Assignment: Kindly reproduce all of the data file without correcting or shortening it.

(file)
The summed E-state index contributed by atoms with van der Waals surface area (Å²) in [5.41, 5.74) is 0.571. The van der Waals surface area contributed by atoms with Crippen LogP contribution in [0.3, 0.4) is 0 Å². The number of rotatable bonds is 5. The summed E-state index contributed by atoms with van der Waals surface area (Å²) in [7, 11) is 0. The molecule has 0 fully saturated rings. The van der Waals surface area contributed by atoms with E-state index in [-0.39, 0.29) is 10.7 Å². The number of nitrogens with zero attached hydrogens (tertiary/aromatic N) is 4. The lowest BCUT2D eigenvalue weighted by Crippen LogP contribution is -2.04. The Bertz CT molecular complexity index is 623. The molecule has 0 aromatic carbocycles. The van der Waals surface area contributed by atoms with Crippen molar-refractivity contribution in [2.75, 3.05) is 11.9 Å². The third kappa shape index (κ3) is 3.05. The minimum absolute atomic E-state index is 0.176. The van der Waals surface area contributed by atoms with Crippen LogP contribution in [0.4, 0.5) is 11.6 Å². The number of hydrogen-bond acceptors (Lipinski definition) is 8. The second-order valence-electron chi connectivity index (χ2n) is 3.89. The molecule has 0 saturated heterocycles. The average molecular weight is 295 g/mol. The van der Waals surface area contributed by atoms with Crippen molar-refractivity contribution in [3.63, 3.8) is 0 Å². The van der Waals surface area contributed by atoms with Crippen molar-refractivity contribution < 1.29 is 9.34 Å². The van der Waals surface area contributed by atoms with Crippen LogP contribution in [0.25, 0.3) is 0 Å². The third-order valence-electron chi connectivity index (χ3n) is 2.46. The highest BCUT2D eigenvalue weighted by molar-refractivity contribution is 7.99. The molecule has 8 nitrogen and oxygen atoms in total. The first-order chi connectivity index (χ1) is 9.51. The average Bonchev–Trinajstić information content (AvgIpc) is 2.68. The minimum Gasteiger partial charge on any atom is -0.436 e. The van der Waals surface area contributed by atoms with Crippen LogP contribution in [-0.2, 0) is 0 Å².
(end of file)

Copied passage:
The summed E-state index contributed by atoms with van der Waals surface area (Å²) in [5.41, 5.74) is 0.571. The van der Waals surface area contributed by atoms with Crippen LogP contribution in [0.3, 0.4) is 0 Å². The number of rotatable bonds is 5. The summed E-state index contributed by atoms with van der Waals surface area (Å²) in [7, 11) is 0. The molecule has 0 fully saturated rings. The van der Waals surface area contributed by atoms with E-state index in [-0.39, 0.29) is 10.7 Å². The number of nitrogens with zero attached hydrogens (tertiary/aromatic N) is 4. The lowest BCUT2D eigenvalue weighted by Crippen LogP contribution is -2.04. The Bertz CT molecular complexity index is 623. The molecule has 0 aromatic carbocycles. The van der Waals surface area contributed by atoms with Crippen molar-refractivity contribution in [2.75, 3.05) is 11.9 Å². The third kappa shape index (κ3) is 3.05. The minimum absolute atomic E-state index is 0.176. The van der Waals surface area contributed by atoms with Crippen LogP contribution in [0.4, 0.5) is 11.6 Å². The number of hydrogen-bond acceptors (Lipinski definition) is 8. The second-order valence-electron chi connectivity index (χ2n) is 3.89. The molecule has 0 saturated heterocycles. The average molecular weight is 295 g/mol. The van der Waals surface area contributed by atoms with Crippen molar-refractivity contribution in [3.63, 3.8) is 0 Å². The van der Waals surface area contributed by atoms with Crippen molar-refractivity contribution < 1.29 is 9.34 Å². The van der Waals surface area contributed by atoms with Crippen LogP contribution in [0.25, 0.3) is 0 Å². The third-order valence-electron chi connectivity index (χ3n) is 2.46. The highest BCUT2D eigenvalue weighted by molar-refractivity contribution is 7.99. The molecule has 8 nitrogen and oxygen atoms in total. The first-order chi connectivity index (χ1) is 9.51. The average Bonchev–Trinajstić information content (AvgIpc) is 2.68. The minimum Gasteiger partial charge on any atom is -0.436 e. The van der Waals surface area contributed by atoms with Crippen LogP contribution in [-0.2, 0) is 0 Å².